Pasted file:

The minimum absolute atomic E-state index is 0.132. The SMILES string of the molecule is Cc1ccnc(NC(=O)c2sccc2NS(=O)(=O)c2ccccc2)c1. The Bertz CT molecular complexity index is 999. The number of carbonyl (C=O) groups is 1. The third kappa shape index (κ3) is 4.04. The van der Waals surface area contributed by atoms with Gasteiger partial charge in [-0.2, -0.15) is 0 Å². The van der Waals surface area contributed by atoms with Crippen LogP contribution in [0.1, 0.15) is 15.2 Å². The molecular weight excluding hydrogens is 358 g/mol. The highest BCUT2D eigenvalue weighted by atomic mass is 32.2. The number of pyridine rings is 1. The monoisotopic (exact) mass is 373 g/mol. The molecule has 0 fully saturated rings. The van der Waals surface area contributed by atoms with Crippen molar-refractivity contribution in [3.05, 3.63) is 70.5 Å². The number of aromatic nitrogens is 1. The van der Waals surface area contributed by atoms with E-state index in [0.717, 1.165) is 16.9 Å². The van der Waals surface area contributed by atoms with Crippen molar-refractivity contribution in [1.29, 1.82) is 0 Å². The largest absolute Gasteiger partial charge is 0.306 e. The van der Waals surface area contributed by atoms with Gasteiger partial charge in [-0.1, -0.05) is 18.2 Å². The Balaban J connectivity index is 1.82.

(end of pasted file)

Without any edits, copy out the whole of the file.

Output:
The minimum absolute atomic E-state index is 0.132. The SMILES string of the molecule is Cc1ccnc(NC(=O)c2sccc2NS(=O)(=O)c2ccccc2)c1. The Bertz CT molecular complexity index is 999. The number of carbonyl (C=O) groups is 1. The third kappa shape index (κ3) is 4.04. The van der Waals surface area contributed by atoms with Gasteiger partial charge in [-0.2, -0.15) is 0 Å². The van der Waals surface area contributed by atoms with Crippen LogP contribution in [0.1, 0.15) is 15.2 Å². The molecular weight excluding hydrogens is 358 g/mol. The highest BCUT2D eigenvalue weighted by atomic mass is 32.2. The number of pyridine rings is 1. The monoisotopic (exact) mass is 373 g/mol. The molecule has 0 fully saturated rings. The van der Waals surface area contributed by atoms with Crippen molar-refractivity contribution in [3.05, 3.63) is 70.5 Å². The number of aromatic nitrogens is 1. The van der Waals surface area contributed by atoms with E-state index in [0.717, 1.165) is 16.9 Å². The van der Waals surface area contributed by atoms with Crippen molar-refractivity contribution in [1.29, 1.82) is 0 Å². The largest absolute Gasteiger partial charge is 0.306 e. The van der Waals surface area contributed by atoms with Gasteiger partial charge in [-0.1, -0.05) is 18.2 Å². The Balaban J connectivity index is 1.82.